It was Dale Hunter (one of the Hunter brothers anyway?) in Edmonton who shot the puck, I deflected it with my stick and it flew straight into my face.
Not good, the smash was hard. Then, when you’re going to bite and it’s crooked you know something’s broken.
I had to use a straw for 6 weeks, I practiced and was skating all the time, which was nice. I probably would’ve played on emergency basis.
Now everything went our way so it was never considered.
The Islanders were very productive for many seasons. Did you ever talk about your individual point production? We all know about Bossy’s 50/50-challenge, but did you ever talk within the group about your personal goals when it came to scoring, since you were as superior as you were?
We never talked about points within the team but occasionally someone moaned about being in a slump.
Bossy’s way to exit a slump was to throw more pucks at the net and it worked well for him, of course he never had any long streaks.
But when Bossy chased 50/50 everyone was behind him and tried to do everything for him so he would succeed.
At one time when our powerplay didn’t click, me and Denis talked about it and what was wrong (we always sat next to each other through the years).
He said, ”Steff I know whats wrong”. Then he told me that he felt like he have had the puck too little on the PP. So if we just gave him the puck it would solve everything. Not many Swedes would say something like that, unfortunately!
How well did you know Pelle Lindbergh? I read in the biography ”Pelle Lindbergh: Behind the White Mask” that you sent condolences to his family after the tragic accident. Did you keep in touch during the time in USA or did you only meet at international tournaments?
We ran into each other after games etc, also at tournaments like the Canada Cup for example, where we played together.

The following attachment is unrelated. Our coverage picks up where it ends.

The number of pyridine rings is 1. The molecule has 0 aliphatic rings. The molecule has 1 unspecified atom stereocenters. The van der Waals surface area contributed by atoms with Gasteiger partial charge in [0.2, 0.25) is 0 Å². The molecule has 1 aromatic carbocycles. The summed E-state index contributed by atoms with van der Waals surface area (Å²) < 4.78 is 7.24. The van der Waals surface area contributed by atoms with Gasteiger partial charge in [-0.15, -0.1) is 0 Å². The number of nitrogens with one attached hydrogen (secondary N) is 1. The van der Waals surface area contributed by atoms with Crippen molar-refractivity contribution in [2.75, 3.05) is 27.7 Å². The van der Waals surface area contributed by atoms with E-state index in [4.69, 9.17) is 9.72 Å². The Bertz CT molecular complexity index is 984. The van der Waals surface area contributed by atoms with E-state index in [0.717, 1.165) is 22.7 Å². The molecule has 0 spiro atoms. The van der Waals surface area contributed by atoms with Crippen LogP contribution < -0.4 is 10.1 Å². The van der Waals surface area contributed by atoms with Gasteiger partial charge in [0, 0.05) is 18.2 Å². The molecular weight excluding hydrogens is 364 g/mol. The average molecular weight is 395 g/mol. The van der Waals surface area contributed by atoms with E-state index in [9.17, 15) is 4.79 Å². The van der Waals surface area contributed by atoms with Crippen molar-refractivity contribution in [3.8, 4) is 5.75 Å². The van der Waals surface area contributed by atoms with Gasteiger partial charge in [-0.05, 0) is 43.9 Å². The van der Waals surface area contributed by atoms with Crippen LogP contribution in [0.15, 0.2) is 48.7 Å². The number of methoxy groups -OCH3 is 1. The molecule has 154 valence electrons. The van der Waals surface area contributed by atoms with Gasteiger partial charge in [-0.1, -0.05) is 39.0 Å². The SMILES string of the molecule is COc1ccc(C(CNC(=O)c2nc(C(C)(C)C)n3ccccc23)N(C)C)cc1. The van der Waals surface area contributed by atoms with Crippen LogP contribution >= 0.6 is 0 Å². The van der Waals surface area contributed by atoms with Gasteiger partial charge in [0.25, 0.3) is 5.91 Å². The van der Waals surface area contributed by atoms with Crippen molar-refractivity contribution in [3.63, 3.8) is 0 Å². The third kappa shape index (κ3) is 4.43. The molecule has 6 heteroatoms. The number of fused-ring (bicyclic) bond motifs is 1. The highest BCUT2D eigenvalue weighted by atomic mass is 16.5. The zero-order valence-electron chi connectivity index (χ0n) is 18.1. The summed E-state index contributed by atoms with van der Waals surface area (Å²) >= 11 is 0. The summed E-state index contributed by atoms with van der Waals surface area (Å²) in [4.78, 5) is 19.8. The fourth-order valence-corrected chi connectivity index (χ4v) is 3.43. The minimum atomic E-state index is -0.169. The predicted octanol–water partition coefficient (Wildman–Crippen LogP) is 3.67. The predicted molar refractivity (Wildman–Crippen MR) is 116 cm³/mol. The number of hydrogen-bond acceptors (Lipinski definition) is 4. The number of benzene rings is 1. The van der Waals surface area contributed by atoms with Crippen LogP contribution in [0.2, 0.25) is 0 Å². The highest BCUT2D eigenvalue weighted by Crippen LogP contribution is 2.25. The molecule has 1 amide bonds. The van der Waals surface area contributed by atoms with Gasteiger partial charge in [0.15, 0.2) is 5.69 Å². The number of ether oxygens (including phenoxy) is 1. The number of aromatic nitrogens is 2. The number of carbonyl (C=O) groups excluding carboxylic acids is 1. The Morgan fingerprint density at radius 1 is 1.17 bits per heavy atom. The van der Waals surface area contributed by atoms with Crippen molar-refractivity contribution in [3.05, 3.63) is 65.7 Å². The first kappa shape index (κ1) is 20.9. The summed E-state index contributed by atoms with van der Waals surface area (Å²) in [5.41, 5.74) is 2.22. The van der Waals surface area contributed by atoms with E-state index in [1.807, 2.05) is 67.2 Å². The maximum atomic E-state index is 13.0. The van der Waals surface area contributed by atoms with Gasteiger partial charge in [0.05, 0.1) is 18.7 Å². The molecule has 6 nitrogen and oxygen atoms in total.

A Swedish journalist (he didn’t introduce himself) called me very early on the morning Pelle crashed and asked me if I had Pelle’s phone number.
I had his number but I didn’t like his approach and the way he started the conversation, so I quickly told him no.
Later that morning I saw the news on TV and then there were constantly new updates of what had happened, very very sad! Those were rainy days!
You chose to end your time in the NHL when you were traded to the Winnipeg Jets prior to the 86-87 season. Why?
I declared to Bill Torrey early that season (Islanders GM) that this was my final season in the NHL and with the Islanders. I felt at that point that I had been through a fantasic journey with the team and different times lied ahead. Torrey probably wanted something of value for me and maybe he hoped a trade would change my mind.
When I heard I was traded it didn’t take long to make up my mind, to retire instantly.
Gunnar Nordström, who by then already worked for Expressen (Swedish newspaper), was going to Rio de Janeiro to cover the Formula 1 opening, so I tagged along with him instead.
We met ”Lill-Lövis” (Swedish race driver Stefan Johansson) who represented Ferrari and he also gave me a pitpass and it was an exciting experience.
The weather in April was a lot better in Rio than in Winnipeg!
When I came back home Torrey called me and admitted he had rushed things with me being traded at deadline.
He told me they (the Islanders) would pay my salary for the rest of the year even though they didn’t have to, which was a class act of him.
Was it a deliberate decision to go back home or more of a rash and emotional decision that you perhaps regret today?
It was not a rash decision, but of course I moved home too early in a way. But it’s nothing I regret today.
You are still holding a few team records (most points by a rookie defender (56), longest assist streak (9 split) and most assists by a defender in a single game (5). Isn’t it about time for someone to break any of these records? At least a rookie defenceman who will score more than 56 points? Who, among Islanders prospects, do you think has the best chance of breaking that record?
If I recall correctly the 56 points I registered was also an NHL record among rookie defenders at that time, that was pretty awesome.
Records are made to be broken but I’m sorry to say I’m not conversant enough with all the talented youngsters coming up in the organization right now. I’ll have to pass on that question.
How much do you follow the Islanders today?
I read the scores and get some info from Anders Kallur from time to time. We have suffered for many years now but I see a ray of light though.
Which Swedish Islander prospect do you consider have the best chance of making it to the NHL?
I hope (David) Ullström can take the last step, he definitely has the tools!
What do you do today? Work, spare time etc.
I’m a part owner of a company called Wackes AB, it helps other companies with their profiles.
I’m also sports director for Borås HC (in the Swedish second division Allsvenskan).
Further I’m a member of the SEL disciplinary comittee so my spare time is very limited. I’m working on my house, I play some golf and sometimes I go fishing in the summertime.